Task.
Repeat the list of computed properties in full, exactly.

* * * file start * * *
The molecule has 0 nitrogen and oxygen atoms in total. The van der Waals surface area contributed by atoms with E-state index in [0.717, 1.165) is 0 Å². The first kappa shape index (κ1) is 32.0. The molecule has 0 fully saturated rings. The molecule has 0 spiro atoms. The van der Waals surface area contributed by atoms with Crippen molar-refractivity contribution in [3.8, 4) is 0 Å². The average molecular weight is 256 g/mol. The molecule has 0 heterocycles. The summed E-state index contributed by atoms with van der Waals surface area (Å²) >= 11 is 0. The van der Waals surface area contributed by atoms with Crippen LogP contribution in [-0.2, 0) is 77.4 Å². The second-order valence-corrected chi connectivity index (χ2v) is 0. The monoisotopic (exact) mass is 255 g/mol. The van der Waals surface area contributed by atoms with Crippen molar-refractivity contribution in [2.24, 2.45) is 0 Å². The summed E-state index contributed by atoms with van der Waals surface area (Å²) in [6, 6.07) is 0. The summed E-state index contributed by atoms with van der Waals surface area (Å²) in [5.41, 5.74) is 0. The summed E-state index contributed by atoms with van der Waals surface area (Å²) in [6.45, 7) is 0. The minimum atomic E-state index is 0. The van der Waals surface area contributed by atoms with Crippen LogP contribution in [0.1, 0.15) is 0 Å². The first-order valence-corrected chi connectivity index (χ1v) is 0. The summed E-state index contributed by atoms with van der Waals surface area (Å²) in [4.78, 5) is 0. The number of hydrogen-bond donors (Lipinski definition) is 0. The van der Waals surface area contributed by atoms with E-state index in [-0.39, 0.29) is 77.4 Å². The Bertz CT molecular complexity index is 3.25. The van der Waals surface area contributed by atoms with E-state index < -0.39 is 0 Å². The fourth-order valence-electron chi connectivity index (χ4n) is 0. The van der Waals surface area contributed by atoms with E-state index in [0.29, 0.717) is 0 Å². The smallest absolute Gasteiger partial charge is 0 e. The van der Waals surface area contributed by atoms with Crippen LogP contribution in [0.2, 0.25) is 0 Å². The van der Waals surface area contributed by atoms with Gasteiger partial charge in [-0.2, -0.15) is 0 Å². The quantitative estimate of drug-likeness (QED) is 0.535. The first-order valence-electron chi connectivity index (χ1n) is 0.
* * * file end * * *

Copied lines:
The molecule has 0 nitrogen and oxygen atoms in total. The van der Waals surface area contributed by atoms with E-state index in [0.717, 1.165) is 0 Å². The first kappa shape index (κ1) is 32.0. The molecule has 0 fully saturated rings. The molecule has 0 spiro atoms. The van der Waals surface area contributed by atoms with Crippen molar-refractivity contribution in [3.8, 4) is 0 Å². The average molecular weight is 256 g/mol. The molecule has 0 heterocycles. The summed E-state index contributed by atoms with van der Waals surface area (Å²) >= 11 is 0. The van der Waals surface area contributed by atoms with Crippen LogP contribution in [-0.2, 0) is 77.4 Å². The second-order valence-corrected chi connectivity index (χ2v) is 0. The monoisotopic (exact) mass is 255 g/mol. The van der Waals surface area contributed by atoms with Crippen molar-refractivity contribution in [2.24, 2.45) is 0 Å². The summed E-state index contributed by atoms with van der Waals surface area (Å²) in [6, 6.07) is 0. The summed E-state index contributed by atoms with van der Waals surface area (Å²) in [5.41, 5.74) is 0. The summed E-state index contributed by atoms with van der Waals surface area (Å²) in [6.45, 7) is 0. The minimum atomic E-state index is 0. The van der Waals surface area contributed by atoms with Crippen LogP contribution in [0.1, 0.15) is 0 Å². The first-order valence-corrected chi connectivity index (χ1v) is 0. The summed E-state index contributed by atoms with van der Waals surface area (Å²) in [4.78, 5) is 0. The number of hydrogen-bond donors (Lipinski definition) is 0. The van der Waals surface area contributed by atoms with E-state index in [-0.39, 0.29) is 77.4 Å². The Bertz CT molecular complexity index is 3.25. The van der Waals surface area contributed by atoms with E-state index < -0.39 is 0 Å². The fourth-order valence-electron chi connectivity index (χ4n) is 0. The van der Waals surface area contributed by atoms with E-state index in [0.29, 0.717) is 0 Å². The smallest absolute Gasteiger partial charge is 0 e. The van der Waals surface area contributed by atoms with Crippen LogP contribution in [0.2, 0.25) is 0 Å². The van der Waals surface area contributed by atoms with Gasteiger partial charge in [-0.2, -0.15) is 0 Å². The quantitative estimate of drug-likeness (QED) is 0.535. The first-order valence-electron chi connectivity index (χ1n) is 0.